Shortly before the onset of the pandemic, my wife and I moved to a different part of Florida. Living in a new community can be rewarding because you meet new people and make new friends. As you get acquainted with others, the inevitable question arises: “What do you do for work?”
Obviously, I could say I am a CEO or an association executive. But I still instinctively (and proudly) proclaim that “I am an internal auditor!”
The first reaction is often a joke, such as “please don’t audit my taxes,” or “I’ll bet you are popular at work.” I can’t help but remember a live radio interview I did several years ago. The host opened the interview by saying, “Meet an auditor at a cocktail party, and you might decide you suddenly need a fresh drink.”
While the radio host was clearly engaged in a bit of levity, there was more than a grain of truth in his portrayal of our profession. We’ve all heard the jokes depicting us as tedious, intimidating, or even boring. Obviously, we don’t want people running for the punch bowl each time we are introduced. There has to be a better way.
Fortunately, I think the solution could be simple if we are aligned and prepared when the question arises. You’ve probably heard of an “elevator pitch,” a 60-second (or shorter) speech to a new acquaintance about who you are and what you do. An elevator pitch is typically used when trying to land a job or close a sale, but I think it can be a great tool to mold or change perceptions about the internal audit profession.
Obviously, in a pandemic, we aren’t riding much in elevators these days — certainly not with other people. But that doesn’t mean the question isn’t still out there: “What do internal auditors do?”
Answering it shouldn’t be a chore. Among other things, we help improve operations, give advice to CEOs and others, and thwart nefarious fraudsters. I’ve never seen an auditor leap tall buildings in a single bound, but other than that, there’s not much in the business world we don’t touch at one point or another.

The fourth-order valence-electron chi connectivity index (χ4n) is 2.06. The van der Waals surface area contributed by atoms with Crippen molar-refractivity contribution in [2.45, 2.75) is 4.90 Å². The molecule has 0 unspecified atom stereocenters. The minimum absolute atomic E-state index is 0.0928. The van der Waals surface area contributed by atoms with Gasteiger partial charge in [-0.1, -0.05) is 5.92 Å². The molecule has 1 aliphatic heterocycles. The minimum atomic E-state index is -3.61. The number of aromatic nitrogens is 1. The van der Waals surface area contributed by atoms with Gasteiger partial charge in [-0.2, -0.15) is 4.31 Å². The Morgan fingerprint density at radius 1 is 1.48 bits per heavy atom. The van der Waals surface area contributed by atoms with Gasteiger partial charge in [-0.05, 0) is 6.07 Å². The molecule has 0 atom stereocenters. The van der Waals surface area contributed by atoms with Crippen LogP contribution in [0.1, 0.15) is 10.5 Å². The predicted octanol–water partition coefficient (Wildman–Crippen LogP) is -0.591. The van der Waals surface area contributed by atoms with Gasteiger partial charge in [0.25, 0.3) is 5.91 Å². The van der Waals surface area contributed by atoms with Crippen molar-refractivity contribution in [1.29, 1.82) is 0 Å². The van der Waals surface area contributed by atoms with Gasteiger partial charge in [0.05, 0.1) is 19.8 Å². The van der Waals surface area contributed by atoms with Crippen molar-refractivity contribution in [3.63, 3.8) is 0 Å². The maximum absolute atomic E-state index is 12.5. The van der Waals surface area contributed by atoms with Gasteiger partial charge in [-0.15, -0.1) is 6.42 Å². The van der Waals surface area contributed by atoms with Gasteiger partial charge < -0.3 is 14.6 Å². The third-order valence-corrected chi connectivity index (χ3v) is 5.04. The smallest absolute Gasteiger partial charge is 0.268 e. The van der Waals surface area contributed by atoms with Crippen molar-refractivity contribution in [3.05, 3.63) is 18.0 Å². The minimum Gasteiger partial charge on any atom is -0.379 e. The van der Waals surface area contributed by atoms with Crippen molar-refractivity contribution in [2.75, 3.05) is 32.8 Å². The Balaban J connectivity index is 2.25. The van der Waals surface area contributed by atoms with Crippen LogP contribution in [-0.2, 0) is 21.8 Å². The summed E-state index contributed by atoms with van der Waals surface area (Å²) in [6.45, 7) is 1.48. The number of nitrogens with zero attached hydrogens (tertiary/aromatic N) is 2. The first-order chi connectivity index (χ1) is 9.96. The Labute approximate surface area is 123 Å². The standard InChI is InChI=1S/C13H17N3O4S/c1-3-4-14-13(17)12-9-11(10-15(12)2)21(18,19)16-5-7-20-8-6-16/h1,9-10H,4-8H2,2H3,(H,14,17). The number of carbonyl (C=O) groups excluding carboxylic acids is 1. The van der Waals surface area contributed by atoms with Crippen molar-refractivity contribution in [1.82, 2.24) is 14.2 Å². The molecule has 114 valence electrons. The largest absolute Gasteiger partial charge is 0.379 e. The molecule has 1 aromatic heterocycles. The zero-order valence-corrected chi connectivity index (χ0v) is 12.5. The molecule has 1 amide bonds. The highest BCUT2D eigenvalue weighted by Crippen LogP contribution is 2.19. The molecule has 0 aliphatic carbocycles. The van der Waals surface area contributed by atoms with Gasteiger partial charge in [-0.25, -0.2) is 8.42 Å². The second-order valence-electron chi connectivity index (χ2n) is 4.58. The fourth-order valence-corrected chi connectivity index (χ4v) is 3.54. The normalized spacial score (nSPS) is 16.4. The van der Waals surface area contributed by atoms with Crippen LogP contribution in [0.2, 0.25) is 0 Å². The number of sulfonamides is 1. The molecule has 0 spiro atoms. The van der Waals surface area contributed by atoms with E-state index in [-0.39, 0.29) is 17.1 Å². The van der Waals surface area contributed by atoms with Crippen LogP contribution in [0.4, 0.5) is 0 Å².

As author and business management guru Tom Peters said in his presentation at an IIA International Conference a few years ago, “Internal auditing has got to be the coolest profession in the world!” If you’re an internal auditor, you may very well agree with that statement. But how do we convince others?
Delivering the perfect elevator pitch doesn’t happen by accident, or we’d all be doing it. But embracing a few proven techniques can rapidly improve your ability to make a strong first impression about yourself and your profession. Follow these tips, and you might find yourself invited to a few more (socially distant) gatherings … or maybe to an executive suite for a more serious conversation about internal auditing.
When I first blogged on this topic in 2014, I offered eight tips for delivering a strong, crisp elevator pitch on what internal auditors do.
About two years ago, I posted an item on LinkedIn about our profession. It struck a chord, generating more than 50,000 views, 750 likes, and scores of comments. This is what I posted on LinkedIn:
The next time someone asks:
I eventually shared my “internal auditors’ creed” in a 2019 blog post “Internal Auditors: What Is It You Do?” I elaborated on the six points I made in the LinkedIn post as follows.
Whether you are inspired to share the motivational language of the creed, an elevator pitch can be a one-minute wonder that showcases your personality and enthusiasm, leaving listeners asking for more. It also can be a lost opportunity. The choice is yours. Be prepared, or in the words of Benjamin Franklin, “by failing to prepare, you are preparing to fail.”
Once again, if you have a suggestion for a great internal audit elevator pitch, please share it here. Quite a few of us could benefit, so I look forward to your comments.